They once met in a neighborhood store on School Street and also upstairs in a funeral parlor. In 1930 a building was rented next to the neighbor at the left of the current P.A.C.C. for $10 a month. With second hand furnishings it must have been like a boy's club: table, 20 chairs and a small railroad car heater. It is true that there were 30 members but it was figured not all would show up at the same time. The men's room was at the end of the lot, as was common it was a one seat out-house. 

The dues were $.25 a month.  They were there for a year then moved to the Sports Medeirence Club across from Lane's Avenue.  Bigger than the last space, the rent was higher: $35.00 a month. and soon after the dues went up $.50 a month.  This was at the beginning of the Great Depression when the average family did not have enough to buy more than food. Many of the members worked as janitor and bartender for a year's dues. Because of an increase in members they began to promote fund raising activities.  For the most part those were dances and whist parties (a staple of Church fundraising, too).

                           Though taken later in 1965, this is a photo of a P.A.C.C. minstrel show
and a good example of fundraising entertainment activities.
I remember Minstral shows at the Church, too.
           Thanks to Janice Costa Treano from the Village for this great shot.
Janice is on the far left, then Carol Rico and Terry Oliver.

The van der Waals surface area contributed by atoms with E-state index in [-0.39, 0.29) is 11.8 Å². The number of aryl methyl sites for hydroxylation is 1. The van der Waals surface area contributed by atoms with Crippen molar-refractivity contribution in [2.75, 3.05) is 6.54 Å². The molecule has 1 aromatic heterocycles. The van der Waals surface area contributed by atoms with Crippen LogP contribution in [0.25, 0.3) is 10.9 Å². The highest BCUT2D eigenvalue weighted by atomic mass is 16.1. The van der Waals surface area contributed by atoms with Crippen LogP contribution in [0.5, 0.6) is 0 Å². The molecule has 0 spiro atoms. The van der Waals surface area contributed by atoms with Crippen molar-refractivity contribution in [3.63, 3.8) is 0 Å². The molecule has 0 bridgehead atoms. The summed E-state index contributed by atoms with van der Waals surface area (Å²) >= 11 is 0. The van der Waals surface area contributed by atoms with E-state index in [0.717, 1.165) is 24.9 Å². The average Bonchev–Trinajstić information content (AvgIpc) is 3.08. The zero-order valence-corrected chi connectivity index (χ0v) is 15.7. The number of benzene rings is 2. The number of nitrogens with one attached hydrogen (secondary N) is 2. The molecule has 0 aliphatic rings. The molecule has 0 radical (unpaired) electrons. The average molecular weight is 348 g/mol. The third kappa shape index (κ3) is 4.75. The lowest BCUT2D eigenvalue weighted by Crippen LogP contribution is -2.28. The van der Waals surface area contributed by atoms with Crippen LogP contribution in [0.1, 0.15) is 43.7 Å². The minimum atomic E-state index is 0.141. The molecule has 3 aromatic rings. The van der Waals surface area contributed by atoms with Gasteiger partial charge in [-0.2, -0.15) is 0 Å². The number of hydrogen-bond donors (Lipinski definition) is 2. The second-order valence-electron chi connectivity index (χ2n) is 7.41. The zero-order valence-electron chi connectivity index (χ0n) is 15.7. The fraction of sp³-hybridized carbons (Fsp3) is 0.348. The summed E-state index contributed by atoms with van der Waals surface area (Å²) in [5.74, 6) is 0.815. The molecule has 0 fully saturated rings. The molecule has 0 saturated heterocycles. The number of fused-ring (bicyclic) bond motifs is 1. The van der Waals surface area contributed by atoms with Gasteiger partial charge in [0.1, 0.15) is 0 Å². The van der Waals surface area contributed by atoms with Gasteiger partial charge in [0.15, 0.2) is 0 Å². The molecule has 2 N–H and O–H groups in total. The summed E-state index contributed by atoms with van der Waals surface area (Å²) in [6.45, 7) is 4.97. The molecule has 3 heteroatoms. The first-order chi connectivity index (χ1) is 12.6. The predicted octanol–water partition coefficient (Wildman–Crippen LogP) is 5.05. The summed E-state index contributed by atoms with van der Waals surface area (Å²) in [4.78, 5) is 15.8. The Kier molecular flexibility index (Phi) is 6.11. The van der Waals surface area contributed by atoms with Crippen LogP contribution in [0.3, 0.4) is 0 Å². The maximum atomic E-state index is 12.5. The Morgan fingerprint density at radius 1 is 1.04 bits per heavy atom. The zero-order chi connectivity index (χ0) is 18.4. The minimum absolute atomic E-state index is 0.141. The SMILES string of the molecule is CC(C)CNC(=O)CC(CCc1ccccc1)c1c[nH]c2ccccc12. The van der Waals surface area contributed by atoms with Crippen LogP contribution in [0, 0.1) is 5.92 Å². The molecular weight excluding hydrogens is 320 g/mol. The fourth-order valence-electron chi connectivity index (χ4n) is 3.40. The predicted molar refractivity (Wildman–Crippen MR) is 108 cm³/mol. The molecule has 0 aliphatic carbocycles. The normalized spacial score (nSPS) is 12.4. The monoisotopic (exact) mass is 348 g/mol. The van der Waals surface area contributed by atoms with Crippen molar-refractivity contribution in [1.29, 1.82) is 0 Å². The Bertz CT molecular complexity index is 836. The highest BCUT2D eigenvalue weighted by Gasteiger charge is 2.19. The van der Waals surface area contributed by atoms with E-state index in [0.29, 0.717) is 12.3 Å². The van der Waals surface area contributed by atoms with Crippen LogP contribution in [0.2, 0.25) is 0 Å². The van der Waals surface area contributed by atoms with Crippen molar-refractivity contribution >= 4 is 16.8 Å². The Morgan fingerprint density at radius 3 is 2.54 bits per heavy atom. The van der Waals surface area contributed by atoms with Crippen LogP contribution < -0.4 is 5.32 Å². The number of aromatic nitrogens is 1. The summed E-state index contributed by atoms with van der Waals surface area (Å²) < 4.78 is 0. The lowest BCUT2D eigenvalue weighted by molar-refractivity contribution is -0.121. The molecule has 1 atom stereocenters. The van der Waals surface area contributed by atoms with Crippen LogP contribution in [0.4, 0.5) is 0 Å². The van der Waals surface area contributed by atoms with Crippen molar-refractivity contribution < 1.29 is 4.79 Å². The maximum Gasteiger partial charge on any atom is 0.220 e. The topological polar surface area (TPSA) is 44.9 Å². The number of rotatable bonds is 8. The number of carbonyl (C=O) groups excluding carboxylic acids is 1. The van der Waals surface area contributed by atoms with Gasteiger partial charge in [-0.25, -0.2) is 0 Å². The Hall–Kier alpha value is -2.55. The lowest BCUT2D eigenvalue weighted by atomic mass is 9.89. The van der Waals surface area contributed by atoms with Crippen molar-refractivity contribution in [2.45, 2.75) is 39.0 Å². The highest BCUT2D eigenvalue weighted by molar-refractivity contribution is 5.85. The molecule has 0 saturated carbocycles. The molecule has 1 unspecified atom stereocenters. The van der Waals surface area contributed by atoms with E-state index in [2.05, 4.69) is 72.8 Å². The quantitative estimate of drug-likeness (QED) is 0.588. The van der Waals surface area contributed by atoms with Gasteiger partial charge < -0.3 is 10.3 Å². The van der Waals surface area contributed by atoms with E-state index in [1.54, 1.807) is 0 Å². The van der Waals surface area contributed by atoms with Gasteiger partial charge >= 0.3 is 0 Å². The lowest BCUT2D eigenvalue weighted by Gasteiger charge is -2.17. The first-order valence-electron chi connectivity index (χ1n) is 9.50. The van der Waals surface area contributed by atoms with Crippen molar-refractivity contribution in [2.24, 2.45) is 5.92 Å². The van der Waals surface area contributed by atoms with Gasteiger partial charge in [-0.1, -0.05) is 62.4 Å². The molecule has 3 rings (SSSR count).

Janice tells us her father and his brothers helped to
build the P.A.C.C.

Carnivals were sponsored, too, which swelled the Treasury.  In 1933 the Ladies Auxilary was born, a group of high school girls headed by Emma Andrade.  Emma lists herself as "still active". Aunt Emma, as I call her, is still with us today. The members of the P.A.C.C. attribute much of their success to this Auxiliary. The following is a history of that group as told to Arlene Gouveia by Emma herself and Jeanette Nascimento ( a non-member).

 "In February of 1933 twelve lucky girls formed a club called The Question Mark Club. Sixty five years later 6 of the 12 were still active members."

Though the time of the quote is undated she does
 give us a timeline for the P.A.C.C. which is great.

I like to research fashions of the time
as it helps to picture what those gals wore back then.

That date of 1933 also tells us when the great P.A.C.C. baseball teams were organized and sponsored becoming City Champions.  The photo below is not of any Taunton group but from the Internet, it still gives us an idea of what teams looked like back then.

Manuel tells us that not only did it achieve great publicity but it was wonderful entertainment